Oh, no! The words hit you at 3:11 a.m., followed by the thought: The new millennium is almost here! I was going to have my life completely together by December 31, 1999. I was going to have achieved economic world domination. Bill Gates was going to be reduced to hand-washing my cars. I was going to give Belgium to my spouse as an anniversary gift. But instead, I hardly know what my inventory is, I don't have a budget surplus, my dog has fleas, my tires need to be rotated . . .
Stop hyperventilating. If you own a business--even if you're just thinking about running your own business--you're already ahead of the game. We're now entering the Entrepreneurial Age, according to . . . well, just about everybody. For starters, Ernst & Young LLP recently completed a survey that found 78 percent of influential Americans believe entrepreneurship will be the defining trend of the 21st century.
Futurist Gerald Celente also sees an abundance of entrepreneurial opportunities ahead: "Imagine if you filled a hole with boulders. There are spaces between the boulders. The large boulders are the corporations, and the spaces are the opportunities." Smaller companies, says Celente, will wedge themselves into the spaces mammoth-sized corporations can't.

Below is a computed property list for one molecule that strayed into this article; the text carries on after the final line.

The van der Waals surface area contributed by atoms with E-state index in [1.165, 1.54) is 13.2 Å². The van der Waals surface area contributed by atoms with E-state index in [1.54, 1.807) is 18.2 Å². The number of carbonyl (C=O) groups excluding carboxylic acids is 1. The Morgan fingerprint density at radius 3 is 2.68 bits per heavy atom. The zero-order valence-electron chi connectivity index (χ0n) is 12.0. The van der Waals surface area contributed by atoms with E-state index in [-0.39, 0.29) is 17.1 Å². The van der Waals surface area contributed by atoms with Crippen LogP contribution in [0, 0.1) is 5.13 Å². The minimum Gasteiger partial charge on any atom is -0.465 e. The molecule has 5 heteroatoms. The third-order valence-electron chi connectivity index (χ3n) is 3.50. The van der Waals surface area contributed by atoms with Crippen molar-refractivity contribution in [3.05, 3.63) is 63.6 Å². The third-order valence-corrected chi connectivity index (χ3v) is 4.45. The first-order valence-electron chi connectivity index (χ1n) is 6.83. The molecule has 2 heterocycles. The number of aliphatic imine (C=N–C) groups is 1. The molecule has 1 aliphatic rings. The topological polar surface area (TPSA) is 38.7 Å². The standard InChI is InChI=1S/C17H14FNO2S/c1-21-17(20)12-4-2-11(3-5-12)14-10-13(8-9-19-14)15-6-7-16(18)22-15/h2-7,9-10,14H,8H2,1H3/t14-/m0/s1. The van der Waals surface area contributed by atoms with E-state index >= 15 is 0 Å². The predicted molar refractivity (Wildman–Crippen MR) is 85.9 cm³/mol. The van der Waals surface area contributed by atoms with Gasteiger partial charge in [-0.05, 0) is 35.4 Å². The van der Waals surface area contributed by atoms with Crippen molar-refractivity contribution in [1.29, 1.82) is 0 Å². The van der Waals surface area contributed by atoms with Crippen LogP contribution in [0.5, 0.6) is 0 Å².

More to the point, Thomas Petzinger, a Wall Street Journal columnist and author of The New Pioneers (Simon & Schuster), believes, "Everyone will have to be an entrepreneur in the future."
All of this begs an intriguing question. If everybody's an entrepreneur, who will take your order the next time you're at McDonald's? And more important: As we face the future, what will the entrepreneurs of the new millennium be like?
Geoff Williams is in no hurry to see the new millennium--that's when he turns the big 3-0. This is Williams' second cover story for Entrepreneur. He also frequently writes for Business Start-Ups and The Cincinnati Post. His first feature in LIFE magazine is scheduled to run this month.
Geoff Williams has written for numerous publications, including Entrepreneur, Consumer Reports, LIFE and Entertainment Weekly. He also is the author of Living Well with Bad Credit.